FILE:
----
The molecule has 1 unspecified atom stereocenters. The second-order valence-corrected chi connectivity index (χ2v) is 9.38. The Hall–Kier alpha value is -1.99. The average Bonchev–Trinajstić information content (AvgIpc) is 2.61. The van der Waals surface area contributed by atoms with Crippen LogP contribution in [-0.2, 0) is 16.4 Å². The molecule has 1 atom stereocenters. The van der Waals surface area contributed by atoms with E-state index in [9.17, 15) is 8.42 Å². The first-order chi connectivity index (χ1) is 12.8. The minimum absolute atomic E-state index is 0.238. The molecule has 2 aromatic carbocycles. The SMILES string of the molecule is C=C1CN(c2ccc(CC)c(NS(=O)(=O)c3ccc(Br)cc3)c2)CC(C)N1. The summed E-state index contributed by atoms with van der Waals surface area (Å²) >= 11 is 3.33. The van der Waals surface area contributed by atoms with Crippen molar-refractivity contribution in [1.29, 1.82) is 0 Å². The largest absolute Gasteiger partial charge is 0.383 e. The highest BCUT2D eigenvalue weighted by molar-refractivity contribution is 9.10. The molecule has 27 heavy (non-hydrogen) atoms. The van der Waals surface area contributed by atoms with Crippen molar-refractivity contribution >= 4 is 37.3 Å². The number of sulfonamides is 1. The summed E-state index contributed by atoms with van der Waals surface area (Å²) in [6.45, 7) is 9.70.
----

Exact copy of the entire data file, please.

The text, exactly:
The molecule has 1 unspecified atom stereocenters. The second-order valence-corrected chi connectivity index (χ2v) is 9.38. The Hall–Kier alpha value is -1.99. The average Bonchev–Trinajstić information content (AvgIpc) is 2.61. The van der Waals surface area contributed by atoms with Crippen LogP contribution in [-0.2, 0) is 16.4 Å². The molecule has 1 atom stereocenters. The van der Waals surface area contributed by atoms with E-state index in [9.17, 15) is 8.42 Å². The first-order chi connectivity index (χ1) is 12.8. The minimum absolute atomic E-state index is 0.238. The molecule has 2 aromatic carbocycles. The SMILES string of the molecule is C=C1CN(c2ccc(CC)c(NS(=O)(=O)c3ccc(Br)cc3)c2)CC(C)N1. The summed E-state index contributed by atoms with van der Waals surface area (Å²) >= 11 is 3.33. The van der Waals surface area contributed by atoms with Crippen molar-refractivity contribution in [1.29, 1.82) is 0 Å². The largest absolute Gasteiger partial charge is 0.383 e. The highest BCUT2D eigenvalue weighted by molar-refractivity contribution is 9.10. The molecule has 27 heavy (non-hydrogen) atoms. The van der Waals surface area contributed by atoms with Crippen molar-refractivity contribution >= 4 is 37.3 Å². The number of sulfonamides is 1. The summed E-state index contributed by atoms with van der Waals surface area (Å²) in [6.45, 7) is 9.70.